I lost my mum to cancer in July 2012 after a battle of no less than 6 years (initially it was breast cancer but latterly it spread to multiple areas including her brain). Mum was a devout and extremely doughty sufferer; only really declining badly in the last 12-18 months. It was at this time that we began to have closer dealings with BSMH. The staff were so very supportive and understanding, which was a huge help for me personally as there were numerous occasions when I was simply at a loss as to the right thing to do or who to speak to. Mum managed a few visits to the Day Hospice as well and it was nice to have a change of scenery on those few Wednesdays. I was really touched by the warmth and professionalism of staff there when I accompanied her.
Fast forward to New Year’s Eve 2012 in London and discussing resolutions/plans/challenges with friends over a few drinks - as you do - while also reflecting on a difficult past year. Between the few of us we had done a lot of half marathons and marathons, as well as sundry other running events, but nothing too large-scale. Somehow we got round to discussing endurance challenges and long-distance running. That’s when the idea of running X miles in a year came up – I think it was me that came up with the precise figure of 2,013 as something pretty monumental in scale whilst still being achievable with the right combination of determination and good health. I decided at the same time that it was a big enough undertaking to justify a fundraising campaign - a way of keeping Mum’s memory at the forefront of everything I would do in the coming 12 months. The following morning we burnt off a few mince pies with a 5K race on Hampstead Heath, and I was on my way!
Having crunched the numbers and established that 2,013 miles would break down to an average of just under 39 a week, I decided that commuting to work as a jogger would go a long way towards achieving my goal. The run to work was at least 4.4 miles (or more if scenic routes were taken!) so doing this on a fairly regular basis would see me right. I was lucky enough to have a workplace equipped with shower facilities so there would be no need to stink out the office!
January proved a challenging first month, what with a virus and copious amounts of snow, though I actually found jogging home in the snow to be surprisingly liberating, as I ran past motorists sat in mile-long queues on the Hagley Road. I struggled to stay on track however as my legs tried to get used to the new demands I was placing on them, and come the end of June I was 120 miles behind schedule. Having talked the talk I had to grit my teeth and start putting in some serious mileage. August was the hottest month’s running and not ideal conditions for someone as pale as me, but I cranked out 255 miles that month to get back on course and from there on was adamant I wouldn’t fall short.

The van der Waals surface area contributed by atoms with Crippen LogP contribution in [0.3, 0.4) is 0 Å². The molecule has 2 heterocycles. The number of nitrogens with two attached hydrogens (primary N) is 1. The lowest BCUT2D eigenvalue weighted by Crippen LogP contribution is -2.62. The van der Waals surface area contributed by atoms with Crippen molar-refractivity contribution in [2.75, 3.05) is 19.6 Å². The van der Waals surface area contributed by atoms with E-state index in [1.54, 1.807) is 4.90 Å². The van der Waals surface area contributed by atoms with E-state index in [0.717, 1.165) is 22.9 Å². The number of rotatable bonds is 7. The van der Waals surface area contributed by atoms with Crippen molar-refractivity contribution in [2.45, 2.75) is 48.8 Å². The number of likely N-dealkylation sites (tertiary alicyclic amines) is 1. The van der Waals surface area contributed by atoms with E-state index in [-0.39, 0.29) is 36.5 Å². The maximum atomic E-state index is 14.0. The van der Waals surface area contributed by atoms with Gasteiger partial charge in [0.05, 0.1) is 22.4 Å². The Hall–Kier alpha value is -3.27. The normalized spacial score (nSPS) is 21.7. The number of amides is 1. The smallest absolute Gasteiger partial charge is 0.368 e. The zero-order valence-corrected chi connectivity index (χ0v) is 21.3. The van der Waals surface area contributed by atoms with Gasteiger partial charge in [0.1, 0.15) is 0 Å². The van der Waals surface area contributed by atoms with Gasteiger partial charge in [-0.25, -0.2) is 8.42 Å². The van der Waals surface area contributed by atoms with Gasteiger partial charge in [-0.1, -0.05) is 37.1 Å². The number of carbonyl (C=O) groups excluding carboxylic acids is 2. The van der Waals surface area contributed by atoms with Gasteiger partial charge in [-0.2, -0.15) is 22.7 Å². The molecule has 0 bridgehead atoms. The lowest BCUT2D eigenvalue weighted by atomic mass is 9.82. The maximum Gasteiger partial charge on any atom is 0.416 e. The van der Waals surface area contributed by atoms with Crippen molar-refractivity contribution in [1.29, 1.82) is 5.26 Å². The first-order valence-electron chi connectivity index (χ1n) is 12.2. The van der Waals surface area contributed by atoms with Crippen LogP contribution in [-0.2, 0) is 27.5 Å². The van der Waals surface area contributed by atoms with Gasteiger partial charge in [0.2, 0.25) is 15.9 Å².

I have been quite lucky in that I’ve not suffered any of the ailments considered occupational hazards by many habitual runners, but maybe I just look after myself! Blisters have been few and far between, toenails are intact; the knees click a bit but you learn to tune that out after a few hundred miles. The biggest setback was having a trusty pair of trainers pinched off my front doorstep one evening back in the spring – I’ve never been able to work out what attraction a mouldy pair of size 12 shoes with 1,000 miles on the clock could have held for that light-fingered opportunist.
There have been a few mass participation events along the way to break up the monotony of lonely runs around south Birmingham. Highlights included the Snowdonia Marathon with its unrivalled scenery, my first ever ‘ultra’ marathon – 29.3 miles along the canal path between Stratford and Bournville, and my ‘home’ event, the Birmingham Great Run, which saw me record my quickest ever half-marathon time on the eve of what would have been Mum’s 64th birthday. I’ve had plenty of company at these events and some amazing support on and off the course.
Over the last couple of months I have begun to pinpoint how and where I wanted to cross the metaphorical finish line. I wanted to do it at a proper event of some description as opposed to another commute home on a dank December evening. So it is then that I plan to run the final 3.1 miles (or 5km in new money) at the Parkrun event in Cannon Hill Park this Saturday (14/12) at 9am. I will have a veritable entourage running with me and a good few more supporting on the sidelines.
This certainly won’t mark the abrupt end of my running endeavours – far from it – but it will be nice to be able to stop thinking in terms of my Excel mileage spreadsheet for the first time in 50 weeks…
As well as a way to remember Mum this was a chance for me to give something back to the people who gave us so much during that difficult time. So far my generous supporters have helped me to raise £2,481.35. The care given to us, and to all families by the hospice is entirely free, though of course it costs the hospice a lot to deliver it. If you can support me I’d really appreciate it. All this hard work will be worth it if it helps provide support and care for another family like mine. To donate visit my JustGiving page www.justgiving.com/Dennis-Hussey1